Aggressively create opportunities that will steer you toward growth. A great manager can provide opportunities that will challenge and teach you. Not all managers are great, and not all managers are looking out for your growth. You need to be clear in your goal setting and forthright in lobbying for projects and opportunities. So if the task you’re evaluating doesn’t fit that, feel confident about saying no.

An effective way to push back is to use prioritization. If you have a set of tasks that you’ve already committed to, ask if the new task is more important than the existing ones. This forces the requester to consider more than just the current idea. These tasks will be easy for you to find, because they’ll be documented in your goals for the week.

Don’t agree to tasks that you don’t have the time, energy or interest to complete in a way that meets your personal standards. You’ve heard the saying “Anything that is worth doing is worth doing well.” This is especially true in crafting your career. Not finishing a task, or doing a poor job of it, reflects poorly on you and your work ethic. Instead, stick to your interests so that you can show off your skills.

This comes with some caveats. At the end of the day, you’re doing a job, and you may get assigned tasks that you don’t want to do. But if you’re a good self-advocate, you can make sure that you’re politely declining some of these things. You have persuasive data at your fingertips. You can speak to your strengths and the value you provide to the organization doing other activities. You also have data about the mundane tasks you keep moving for the team that no one else wants to do.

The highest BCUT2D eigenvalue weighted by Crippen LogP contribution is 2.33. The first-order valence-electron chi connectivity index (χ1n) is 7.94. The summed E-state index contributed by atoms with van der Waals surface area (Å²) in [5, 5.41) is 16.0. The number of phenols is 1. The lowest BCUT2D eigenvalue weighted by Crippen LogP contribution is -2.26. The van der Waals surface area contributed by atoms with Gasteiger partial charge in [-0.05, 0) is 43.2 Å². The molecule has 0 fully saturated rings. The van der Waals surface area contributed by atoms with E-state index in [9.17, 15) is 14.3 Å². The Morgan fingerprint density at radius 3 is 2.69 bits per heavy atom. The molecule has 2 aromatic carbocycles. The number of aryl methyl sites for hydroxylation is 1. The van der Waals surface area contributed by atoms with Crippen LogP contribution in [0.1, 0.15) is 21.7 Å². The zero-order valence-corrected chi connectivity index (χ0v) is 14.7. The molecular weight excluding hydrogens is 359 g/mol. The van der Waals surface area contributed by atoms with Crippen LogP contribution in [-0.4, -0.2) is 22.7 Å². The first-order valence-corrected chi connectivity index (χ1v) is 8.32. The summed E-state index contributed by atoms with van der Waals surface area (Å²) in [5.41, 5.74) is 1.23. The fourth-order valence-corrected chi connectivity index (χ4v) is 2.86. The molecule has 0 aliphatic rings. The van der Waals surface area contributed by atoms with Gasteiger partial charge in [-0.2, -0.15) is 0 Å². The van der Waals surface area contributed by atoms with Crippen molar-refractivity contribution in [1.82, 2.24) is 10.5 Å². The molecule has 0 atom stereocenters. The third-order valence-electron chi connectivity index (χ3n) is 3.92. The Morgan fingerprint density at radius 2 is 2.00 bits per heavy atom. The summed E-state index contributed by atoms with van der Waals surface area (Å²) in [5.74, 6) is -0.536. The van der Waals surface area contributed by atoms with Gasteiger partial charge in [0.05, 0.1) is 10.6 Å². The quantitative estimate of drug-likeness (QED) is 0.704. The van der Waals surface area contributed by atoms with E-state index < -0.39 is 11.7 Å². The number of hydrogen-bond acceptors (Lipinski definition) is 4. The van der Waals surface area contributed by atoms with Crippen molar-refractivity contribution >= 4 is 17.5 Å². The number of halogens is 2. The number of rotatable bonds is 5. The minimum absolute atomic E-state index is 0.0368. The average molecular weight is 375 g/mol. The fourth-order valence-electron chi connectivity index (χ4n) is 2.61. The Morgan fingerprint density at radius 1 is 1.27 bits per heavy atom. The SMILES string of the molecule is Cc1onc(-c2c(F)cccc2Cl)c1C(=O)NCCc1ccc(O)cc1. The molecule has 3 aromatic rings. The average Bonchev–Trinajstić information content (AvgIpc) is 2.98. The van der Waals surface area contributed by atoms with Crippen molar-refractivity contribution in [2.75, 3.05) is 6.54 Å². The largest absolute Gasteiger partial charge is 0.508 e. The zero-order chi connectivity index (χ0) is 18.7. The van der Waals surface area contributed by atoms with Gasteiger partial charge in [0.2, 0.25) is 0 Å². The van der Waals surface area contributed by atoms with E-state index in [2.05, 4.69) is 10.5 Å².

This gives you a position to negotiate from. Hopefully the person asking you to do any given task is reasonable and willing to make adjustments for you, but they won’t know they need to until you speak up.

You have the power

You’re now armed and ready with some tricks to track and understand your own value. Hold on to the nuggets of knowledge you acquire on your journey about the way you work. Challenge yourself to share your strengths and interests with your manager and your team.

Your skills are your power, and tracking them is a gift you give yourself. Maintain a curated list of your accomplishments and be sure to draw on that information to communicate with your manager, estimate your upcoming work, and to empower yourself to say no to the work that doesn’t serve you.

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Dee Ann is a passionate and curious software tester. She has over 15 years experience in support of small and enterprise-scale custom mobile and web applications with highly complex business logic for clients across a wide variety of industries. Dee Ann is currently working as the Director of Engineering at BRD where she collaborates with a talented team on a cryptocurrency wallet app for iOS & Android.